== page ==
First, Nancy had us choose from a large, mixed stack of postcard prints. Our first task was to look at our image and line up from realistic art to abstract WITHOUT talking. After that was completed, Nancy had us create a circle, bringing the most realistic and most abstract next to each other. As we looked around the circle at each other's postcard image, she asked: does anyone need to move or switch? The group made a few adjustments, and we discussed how this could be used in the classroom.
Holding on to the same postcard, we grouped ourselves by subject matter. I had a Monet flower landscape, so I quickly became part of a landscape group. Once these groups were created, one person in the group had to explain out grouping to the class. With the various artworks chosen, it was interesting to hear the groups explain their reasoning. This is a great way to get students talking about all kinds of art and art terminology.
Our next task in this group was to create a poem. We needed to use sound, shape, color, a statement about our connection, feelings or emotions. A title was necessary and if we had time, we could have created a mini-performance or tableau. These would be great ways for students to speak, write, move and dance their interpretations of art.
After choosing from a new set of postcards, we quickly realized we all had different Georgia O'Keefe painting images. This would be an interesting way to introduce a new artist to a class. Nancy asked us to line up again, in chronological order. (The date the art was created is on the back of most of the postcards.) "What did O'Keefe paint the most? Let's compare. How did her work change? Hey, what is that bridge doing here?" Again, a great way to get students speaking and sharing about art, using visual art terminology.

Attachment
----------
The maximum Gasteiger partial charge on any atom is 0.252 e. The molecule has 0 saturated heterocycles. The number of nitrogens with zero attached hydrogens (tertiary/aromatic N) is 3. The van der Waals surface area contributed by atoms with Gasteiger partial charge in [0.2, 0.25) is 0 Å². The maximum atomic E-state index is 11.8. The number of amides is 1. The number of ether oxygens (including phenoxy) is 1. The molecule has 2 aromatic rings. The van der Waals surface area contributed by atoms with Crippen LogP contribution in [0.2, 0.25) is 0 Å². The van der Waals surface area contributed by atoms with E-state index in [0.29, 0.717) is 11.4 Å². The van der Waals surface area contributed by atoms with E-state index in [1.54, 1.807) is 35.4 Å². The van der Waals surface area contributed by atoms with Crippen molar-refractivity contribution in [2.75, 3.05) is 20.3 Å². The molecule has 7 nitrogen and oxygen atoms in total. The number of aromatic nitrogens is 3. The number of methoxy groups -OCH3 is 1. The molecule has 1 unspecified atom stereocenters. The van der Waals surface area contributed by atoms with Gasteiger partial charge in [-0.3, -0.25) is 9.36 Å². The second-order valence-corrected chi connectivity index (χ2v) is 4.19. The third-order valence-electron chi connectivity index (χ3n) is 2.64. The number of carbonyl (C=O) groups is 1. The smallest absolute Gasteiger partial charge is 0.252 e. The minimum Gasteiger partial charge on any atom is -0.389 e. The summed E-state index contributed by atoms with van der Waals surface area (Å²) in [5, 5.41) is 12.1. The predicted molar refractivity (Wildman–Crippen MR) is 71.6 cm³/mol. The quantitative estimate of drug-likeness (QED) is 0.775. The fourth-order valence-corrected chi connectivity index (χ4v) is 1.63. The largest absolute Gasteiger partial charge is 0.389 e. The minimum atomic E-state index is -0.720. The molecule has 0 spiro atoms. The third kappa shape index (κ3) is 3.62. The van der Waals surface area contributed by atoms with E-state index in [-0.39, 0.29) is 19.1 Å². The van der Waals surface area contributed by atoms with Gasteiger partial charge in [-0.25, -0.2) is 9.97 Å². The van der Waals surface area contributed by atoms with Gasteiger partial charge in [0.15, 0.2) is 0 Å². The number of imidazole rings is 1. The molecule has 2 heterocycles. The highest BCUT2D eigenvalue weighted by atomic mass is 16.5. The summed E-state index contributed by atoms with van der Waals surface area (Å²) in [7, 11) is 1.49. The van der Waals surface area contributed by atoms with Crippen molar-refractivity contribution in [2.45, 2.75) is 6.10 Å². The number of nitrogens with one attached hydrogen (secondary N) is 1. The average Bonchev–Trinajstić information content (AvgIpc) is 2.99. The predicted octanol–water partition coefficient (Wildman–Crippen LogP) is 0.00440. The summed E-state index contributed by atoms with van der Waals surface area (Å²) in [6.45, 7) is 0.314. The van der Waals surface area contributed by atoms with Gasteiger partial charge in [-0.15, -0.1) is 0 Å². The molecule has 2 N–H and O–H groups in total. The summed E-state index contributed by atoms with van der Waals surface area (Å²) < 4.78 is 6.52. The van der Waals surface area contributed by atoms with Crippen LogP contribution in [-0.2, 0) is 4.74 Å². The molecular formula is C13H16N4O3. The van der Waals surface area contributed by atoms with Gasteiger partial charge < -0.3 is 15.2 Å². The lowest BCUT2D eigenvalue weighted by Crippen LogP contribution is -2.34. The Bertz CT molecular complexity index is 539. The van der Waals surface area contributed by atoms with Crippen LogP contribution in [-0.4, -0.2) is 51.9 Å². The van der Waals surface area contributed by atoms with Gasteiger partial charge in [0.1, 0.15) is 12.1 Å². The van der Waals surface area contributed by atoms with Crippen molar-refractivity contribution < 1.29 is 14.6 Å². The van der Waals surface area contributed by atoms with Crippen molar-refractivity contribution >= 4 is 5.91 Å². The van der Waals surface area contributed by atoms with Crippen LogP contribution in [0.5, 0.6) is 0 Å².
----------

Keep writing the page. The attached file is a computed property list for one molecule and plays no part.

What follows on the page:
How about using these postcards for assessment? If you see a student struggling with these activities, this is a great opportunity to help the student understand the concept. After students have learned about the artist, they can create a page for you about it using words, pictures, however they would like to express it! Students can also make their own card collections, creating small art cards with their favorite mediums.
Students enjoy activities with art postcards. They get one of their own (if only for a little while) and talking about art = learning about art!
Resource: Pomegranate.com has lots of art postcard "books" to purchase, like these. You can take them apart so each student has one to hold.